Barcelona, Spain (CNN) -- Pope Benedict XVI defended religion from critics Sunday as he dedicated the Sagrada Familia church, a still-unfinished emblem of the Spanish city of Barcelona.
"This is the great task before us: to show everyone that God is a God of peace not of violence, of freedom not of coercion, of harmony not of discord," he said.
And he pushed back against what he sees as increasing secularism in the world, saying, "I consider that the dedication of this church of the Sagrada Familia is an event of great importance, at a time in which man claims to be able to build his life without God, as if God had nothing to say to him."
He also defended the traditional family, after Spain's Socialist government legalized same-sex marriage.
"The generous and indissoluble love of a man and a woman is the effective context and foundation of human life in its gestation, birth, growth and natural end," he said.
Spain's King Juan Carlos and Queen Sofia were in the full-to-overflowing church as the pope poured oil on the altar and rubbed it in with his hand, then swung incense over it.
He was surrounded by four rows of priests in white robes and pointed white hats, their mitres the same shape as the pope's own headdress, as he honored the architect of the church.
He praised Antoni Gaudi for "overcoming the division between human consciousness and Christian consciousness, between living in this temporal world and being open to eternal life" in designing the church.
"Gaudi did this not with words but with stones, lines, planes and points. Indeed, beauty is one of mankind's greatest needs," Benedict said, speaking in Spanish.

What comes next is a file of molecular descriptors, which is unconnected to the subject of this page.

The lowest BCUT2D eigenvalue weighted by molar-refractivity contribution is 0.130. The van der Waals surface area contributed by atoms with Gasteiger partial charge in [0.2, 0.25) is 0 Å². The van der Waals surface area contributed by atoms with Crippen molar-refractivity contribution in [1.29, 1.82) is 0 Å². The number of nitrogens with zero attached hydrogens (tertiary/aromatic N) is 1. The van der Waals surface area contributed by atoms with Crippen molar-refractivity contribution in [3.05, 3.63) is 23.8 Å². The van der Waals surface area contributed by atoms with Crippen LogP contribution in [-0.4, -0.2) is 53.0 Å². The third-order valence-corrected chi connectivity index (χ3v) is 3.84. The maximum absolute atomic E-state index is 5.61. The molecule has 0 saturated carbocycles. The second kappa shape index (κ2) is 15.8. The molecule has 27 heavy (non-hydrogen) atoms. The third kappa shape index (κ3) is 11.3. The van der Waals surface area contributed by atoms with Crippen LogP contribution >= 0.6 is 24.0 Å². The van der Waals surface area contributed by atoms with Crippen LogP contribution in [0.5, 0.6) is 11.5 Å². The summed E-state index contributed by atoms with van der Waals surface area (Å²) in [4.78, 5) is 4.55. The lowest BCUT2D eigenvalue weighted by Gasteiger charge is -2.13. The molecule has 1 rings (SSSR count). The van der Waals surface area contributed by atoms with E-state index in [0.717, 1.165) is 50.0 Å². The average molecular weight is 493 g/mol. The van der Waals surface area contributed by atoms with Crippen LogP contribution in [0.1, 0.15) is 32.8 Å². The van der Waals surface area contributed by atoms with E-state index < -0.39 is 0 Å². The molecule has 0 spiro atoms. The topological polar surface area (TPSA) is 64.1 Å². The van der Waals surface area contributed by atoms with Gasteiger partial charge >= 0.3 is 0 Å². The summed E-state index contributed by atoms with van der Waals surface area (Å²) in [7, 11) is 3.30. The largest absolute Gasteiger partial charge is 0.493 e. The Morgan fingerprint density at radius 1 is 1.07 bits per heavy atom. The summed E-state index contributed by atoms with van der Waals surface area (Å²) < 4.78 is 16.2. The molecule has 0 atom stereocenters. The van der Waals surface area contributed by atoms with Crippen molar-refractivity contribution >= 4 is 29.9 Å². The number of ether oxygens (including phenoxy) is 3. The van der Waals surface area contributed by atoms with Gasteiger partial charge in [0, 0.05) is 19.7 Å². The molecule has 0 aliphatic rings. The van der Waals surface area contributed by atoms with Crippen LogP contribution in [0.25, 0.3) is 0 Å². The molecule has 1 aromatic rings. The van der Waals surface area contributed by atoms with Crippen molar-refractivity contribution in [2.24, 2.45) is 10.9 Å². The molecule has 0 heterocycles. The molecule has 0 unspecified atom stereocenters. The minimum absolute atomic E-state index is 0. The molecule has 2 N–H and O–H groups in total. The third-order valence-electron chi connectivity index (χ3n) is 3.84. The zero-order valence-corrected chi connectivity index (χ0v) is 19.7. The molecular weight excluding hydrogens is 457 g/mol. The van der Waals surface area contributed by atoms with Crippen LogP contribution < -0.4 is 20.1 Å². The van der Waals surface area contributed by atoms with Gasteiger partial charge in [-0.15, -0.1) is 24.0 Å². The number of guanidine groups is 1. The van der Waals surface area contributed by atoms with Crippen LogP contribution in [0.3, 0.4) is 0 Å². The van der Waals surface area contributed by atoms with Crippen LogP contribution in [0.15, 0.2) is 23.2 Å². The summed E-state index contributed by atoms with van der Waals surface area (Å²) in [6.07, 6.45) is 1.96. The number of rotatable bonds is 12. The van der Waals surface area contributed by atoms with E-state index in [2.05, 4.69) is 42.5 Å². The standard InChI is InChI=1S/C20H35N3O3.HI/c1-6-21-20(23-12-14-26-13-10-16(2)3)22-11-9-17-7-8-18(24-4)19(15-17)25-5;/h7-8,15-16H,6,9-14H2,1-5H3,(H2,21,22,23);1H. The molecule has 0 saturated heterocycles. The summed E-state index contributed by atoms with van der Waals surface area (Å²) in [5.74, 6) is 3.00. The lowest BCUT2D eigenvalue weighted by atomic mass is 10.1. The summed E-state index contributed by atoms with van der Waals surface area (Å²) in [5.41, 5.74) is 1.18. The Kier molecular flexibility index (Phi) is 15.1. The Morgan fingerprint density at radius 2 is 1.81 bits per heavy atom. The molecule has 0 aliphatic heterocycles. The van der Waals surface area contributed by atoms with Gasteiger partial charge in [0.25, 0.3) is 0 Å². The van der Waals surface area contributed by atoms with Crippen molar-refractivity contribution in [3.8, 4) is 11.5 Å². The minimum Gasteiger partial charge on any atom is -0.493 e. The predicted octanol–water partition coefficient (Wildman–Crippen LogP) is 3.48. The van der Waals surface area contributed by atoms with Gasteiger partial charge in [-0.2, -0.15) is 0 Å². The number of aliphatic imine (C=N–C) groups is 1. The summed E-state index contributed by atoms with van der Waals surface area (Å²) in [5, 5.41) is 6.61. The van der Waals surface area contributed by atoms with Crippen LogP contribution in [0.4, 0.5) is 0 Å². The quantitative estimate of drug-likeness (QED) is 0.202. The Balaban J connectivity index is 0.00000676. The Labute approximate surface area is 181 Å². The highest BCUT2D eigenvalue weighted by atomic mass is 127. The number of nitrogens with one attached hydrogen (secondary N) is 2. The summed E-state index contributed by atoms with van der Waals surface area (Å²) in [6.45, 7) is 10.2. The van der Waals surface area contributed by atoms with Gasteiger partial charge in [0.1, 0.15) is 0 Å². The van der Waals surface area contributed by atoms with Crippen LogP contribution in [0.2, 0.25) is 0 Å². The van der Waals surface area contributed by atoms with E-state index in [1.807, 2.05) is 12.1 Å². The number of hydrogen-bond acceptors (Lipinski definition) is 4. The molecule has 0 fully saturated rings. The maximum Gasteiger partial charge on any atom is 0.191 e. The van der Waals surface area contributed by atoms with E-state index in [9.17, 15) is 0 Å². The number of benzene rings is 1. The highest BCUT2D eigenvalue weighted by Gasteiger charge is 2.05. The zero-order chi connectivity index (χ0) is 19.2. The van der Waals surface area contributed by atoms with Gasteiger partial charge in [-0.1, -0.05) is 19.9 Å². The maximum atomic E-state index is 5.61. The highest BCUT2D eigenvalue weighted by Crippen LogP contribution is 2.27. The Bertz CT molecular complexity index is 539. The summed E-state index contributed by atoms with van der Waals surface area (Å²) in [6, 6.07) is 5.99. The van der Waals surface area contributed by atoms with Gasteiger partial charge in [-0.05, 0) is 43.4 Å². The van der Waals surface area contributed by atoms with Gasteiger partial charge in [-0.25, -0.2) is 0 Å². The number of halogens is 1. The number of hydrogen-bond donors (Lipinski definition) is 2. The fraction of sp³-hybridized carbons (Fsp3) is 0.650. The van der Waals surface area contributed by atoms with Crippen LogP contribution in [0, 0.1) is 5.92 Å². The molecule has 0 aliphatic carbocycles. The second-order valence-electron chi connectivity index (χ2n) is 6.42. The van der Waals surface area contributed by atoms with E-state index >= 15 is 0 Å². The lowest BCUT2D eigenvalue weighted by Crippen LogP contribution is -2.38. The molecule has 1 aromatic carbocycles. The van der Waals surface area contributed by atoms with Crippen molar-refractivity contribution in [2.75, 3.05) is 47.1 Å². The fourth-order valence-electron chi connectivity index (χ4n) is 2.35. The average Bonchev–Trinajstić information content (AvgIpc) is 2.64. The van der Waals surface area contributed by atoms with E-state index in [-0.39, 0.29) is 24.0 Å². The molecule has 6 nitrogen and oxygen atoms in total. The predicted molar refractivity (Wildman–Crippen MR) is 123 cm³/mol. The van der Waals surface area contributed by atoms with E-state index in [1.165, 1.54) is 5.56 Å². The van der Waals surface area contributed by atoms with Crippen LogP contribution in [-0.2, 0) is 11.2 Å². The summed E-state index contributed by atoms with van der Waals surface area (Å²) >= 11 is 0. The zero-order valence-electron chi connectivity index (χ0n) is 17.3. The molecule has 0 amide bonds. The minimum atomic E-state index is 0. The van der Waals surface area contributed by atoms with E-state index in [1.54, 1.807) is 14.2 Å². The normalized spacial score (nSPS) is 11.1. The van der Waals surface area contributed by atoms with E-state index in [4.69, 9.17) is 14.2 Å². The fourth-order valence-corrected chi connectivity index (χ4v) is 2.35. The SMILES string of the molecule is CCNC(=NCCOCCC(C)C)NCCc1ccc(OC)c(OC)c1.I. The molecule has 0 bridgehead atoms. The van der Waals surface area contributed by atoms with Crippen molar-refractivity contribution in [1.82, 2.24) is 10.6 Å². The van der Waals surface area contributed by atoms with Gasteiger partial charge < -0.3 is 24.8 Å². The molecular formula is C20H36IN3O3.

"Beauty also reveals God because, like him, a work of beauty is pure gratuity; it calls us to freedom and draws us away from selfishness," he said.
The pope is on his second visit to Spain, a historically Catholic country where he considers the traditional religion to be under threat.
A recent government survey showed just 74 percent of Spaniards still consider themselves Catholics, and only two in 10 regularly attend mass. The Vatican officially considers Spain to be more than 92 percent Catholic.
The Sagrada Familia itself was full for the Mass led by the pope, but the overflow area was not.
The country has largely been spared the sex abuse scandals that have rocked the church in much of the rest of western Europe.
Prime Minister Jose Luis Rodriguez Zapatero, a Socialist, is out of the country on an unannounced visit to Afghanistan. He is due to meet the pope briefly at Barcelona's airport at the end of Benedict's visit. Deputy Prime Minister Alfredo Perez Rubalcaba greeted the pope Saturday in Santiago de Compostela, the first stop of his two-day visit.
Santiago de Compostela, in Spain's northwestern tip, has been an important pilgrimage site for centuries.
The cathedral there was built 900 years ago atop what is said to be the tomb of St. James, an apostle of Jesus. After praying there, the pope presided over Eucharist in the square outside, to celebrate the city's jubilee year.
"I come as a pilgrim on this Compostelean Saint Year ... I want to join to that long line of men and women that all over the centuries had come to [Santiago de] Compostela from different places on the peninsula and Europe," the pontiff said at the airport earlier in the day.
Saturday night, the pope headed all the way across Spain to Barcelona, the Catalan city on the Mediterranean.
The Sagrada Familia, or "holy family," church, is still being built after more than 100 years.
Gaudi, a Catalan architect, only lived to see one tower and most of one facade finished by the time he died in 1926.
"The interior space of the church, the sacred space of the church, is finished, and for that, the pope comes here to consecrate the church," said Jordi Fauli, the deputy architect.
Gaudi planned the church to have 18 towers -- 12 for the apostles, four for the evangelists, one for the Virgin Mary and the tallest for Jesus.
Only eight are finished.
Fauli said the privately-financed work may be done by 2026, on the 100th anniversary of Gaudi's death.
Asked once why it was taking so long to finish the Sagrada Familia, Gaudi replied, according to his assistants, "My client -- meaning God -- is not in a hurry."
CNN's Al Goodman contributed to this report.